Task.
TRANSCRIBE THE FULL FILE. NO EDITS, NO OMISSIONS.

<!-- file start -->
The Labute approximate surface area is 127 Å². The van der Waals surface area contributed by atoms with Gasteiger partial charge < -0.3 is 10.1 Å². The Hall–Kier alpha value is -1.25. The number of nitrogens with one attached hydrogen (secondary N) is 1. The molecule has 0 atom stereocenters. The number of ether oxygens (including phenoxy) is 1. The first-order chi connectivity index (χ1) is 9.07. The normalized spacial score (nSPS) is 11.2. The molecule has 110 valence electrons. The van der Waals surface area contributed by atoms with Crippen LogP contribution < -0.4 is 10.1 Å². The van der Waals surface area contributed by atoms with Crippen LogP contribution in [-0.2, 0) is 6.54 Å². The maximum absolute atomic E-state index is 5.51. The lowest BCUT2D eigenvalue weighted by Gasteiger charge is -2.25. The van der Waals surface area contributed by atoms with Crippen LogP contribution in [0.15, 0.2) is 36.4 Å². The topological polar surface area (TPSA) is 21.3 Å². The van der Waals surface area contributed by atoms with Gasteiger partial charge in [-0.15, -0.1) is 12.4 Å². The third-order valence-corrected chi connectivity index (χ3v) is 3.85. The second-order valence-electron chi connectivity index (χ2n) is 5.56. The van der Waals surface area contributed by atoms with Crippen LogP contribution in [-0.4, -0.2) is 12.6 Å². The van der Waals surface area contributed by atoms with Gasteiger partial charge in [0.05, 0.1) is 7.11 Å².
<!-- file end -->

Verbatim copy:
The Labute approximate surface area is 127 Å². The van der Waals surface area contributed by atoms with Gasteiger partial charge < -0.3 is 10.1 Å². The Hall–Kier alpha value is -1.25. The number of nitrogens with one attached hydrogen (secondary N) is 1. The molecule has 0 atom stereocenters. The number of ether oxygens (including phenoxy) is 1. The first-order chi connectivity index (χ1) is 9.07. The normalized spacial score (nSPS) is 11.2. The molecule has 110 valence electrons. The van der Waals surface area contributed by atoms with Crippen LogP contribution < -0.4 is 10.1 Å². The van der Waals surface area contributed by atoms with Crippen LogP contribution in [-0.2, 0) is 6.54 Å². The maximum absolute atomic E-state index is 5.51. The lowest BCUT2D eigenvalue weighted by Gasteiger charge is -2.25. The van der Waals surface area contributed by atoms with Crippen LogP contribution in [0.15, 0.2) is 36.4 Å². The topological polar surface area (TPSA) is 21.3 Å². The van der Waals surface area contributed by atoms with Gasteiger partial charge in [-0.15, -0.1) is 12.4 Å². The third-order valence-corrected chi connectivity index (χ3v) is 3.85. The second-order valence-electron chi connectivity index (χ2n) is 5.56. The van der Waals surface area contributed by atoms with Crippen LogP contribution in [-0.4, -0.2) is 12.6 Å². The van der Waals surface area contributed by atoms with Gasteiger partial charge in [0.05, 0.1) is 7.11 Å².